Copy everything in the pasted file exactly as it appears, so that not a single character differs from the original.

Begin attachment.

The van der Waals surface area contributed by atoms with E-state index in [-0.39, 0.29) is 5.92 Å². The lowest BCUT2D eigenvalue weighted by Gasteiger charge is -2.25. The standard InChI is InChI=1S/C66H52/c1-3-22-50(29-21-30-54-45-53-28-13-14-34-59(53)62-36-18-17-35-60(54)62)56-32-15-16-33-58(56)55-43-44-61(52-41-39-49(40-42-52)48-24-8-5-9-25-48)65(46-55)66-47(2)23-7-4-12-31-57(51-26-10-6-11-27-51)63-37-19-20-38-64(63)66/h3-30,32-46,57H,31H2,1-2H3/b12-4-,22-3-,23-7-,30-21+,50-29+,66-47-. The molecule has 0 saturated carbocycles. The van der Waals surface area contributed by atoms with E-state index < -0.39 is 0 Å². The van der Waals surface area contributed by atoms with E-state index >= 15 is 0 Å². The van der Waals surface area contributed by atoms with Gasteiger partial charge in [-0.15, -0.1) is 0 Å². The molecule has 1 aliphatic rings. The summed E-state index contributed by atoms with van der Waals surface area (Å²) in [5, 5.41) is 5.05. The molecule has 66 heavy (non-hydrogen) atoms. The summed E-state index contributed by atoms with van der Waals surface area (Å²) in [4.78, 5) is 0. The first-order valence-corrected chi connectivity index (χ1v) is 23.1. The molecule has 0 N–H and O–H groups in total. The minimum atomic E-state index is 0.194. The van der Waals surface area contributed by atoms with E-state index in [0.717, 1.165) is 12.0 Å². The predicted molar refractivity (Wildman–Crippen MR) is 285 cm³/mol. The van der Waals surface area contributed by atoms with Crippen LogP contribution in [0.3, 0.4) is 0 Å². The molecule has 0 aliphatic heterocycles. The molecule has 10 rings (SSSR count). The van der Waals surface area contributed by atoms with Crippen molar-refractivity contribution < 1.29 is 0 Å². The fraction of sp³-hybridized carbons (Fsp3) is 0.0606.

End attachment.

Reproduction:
The van der Waals surface area contributed by atoms with E-state index in [-0.39, 0.29) is 5.92 Å². The lowest BCUT2D eigenvalue weighted by Gasteiger charge is -2.25. The standard InChI is InChI=1S/C66H52/c1-3-22-50(29-21-30-54-45-53-28-13-14-34-59(53)62-36-18-17-35-60(54)62)56-32-15-16-33-58(56)55-43-44-61(52-41-39-49(40-42-52)48-24-8-5-9-25-48)65(46-55)66-47(2)23-7-4-12-31-57(51-26-10-6-11-27-51)63-37-19-20-38-64(63)66/h3-30,32-46,57H,31H2,1-2H3/b12-4-,22-3-,23-7-,30-21+,50-29+,66-47-. The molecule has 0 saturated carbocycles. The van der Waals surface area contributed by atoms with E-state index < -0.39 is 0 Å². The van der Waals surface area contributed by atoms with E-state index >= 15 is 0 Å². The van der Waals surface area contributed by atoms with Gasteiger partial charge in [-0.15, -0.1) is 0 Å². The molecule has 1 aliphatic rings. The summed E-state index contributed by atoms with van der Waals surface area (Å²) in [5, 5.41) is 5.05. The molecule has 66 heavy (non-hydrogen) atoms. The summed E-state index contributed by atoms with van der Waals surface area (Å²) in [4.78, 5) is 0. The first-order valence-corrected chi connectivity index (χ1v) is 23.1. The molecule has 0 N–H and O–H groups in total. The minimum atomic E-state index is 0.194. The van der Waals surface area contributed by atoms with E-state index in [0.717, 1.165) is 12.0 Å². The predicted molar refractivity (Wildman–Crippen MR) is 285 cm³/mol. The van der Waals surface area contributed by atoms with Crippen LogP contribution in [0.3, 0.4) is 0 Å². The molecule has 0 aliphatic heterocycles. The molecule has 10 rings (SSSR count). The van der Waals surface area contributed by atoms with Crippen molar-refractivity contribution < 1.29 is 0 Å². The fraction of sp³-hybridized carbons (Fsp3) is 0.0606.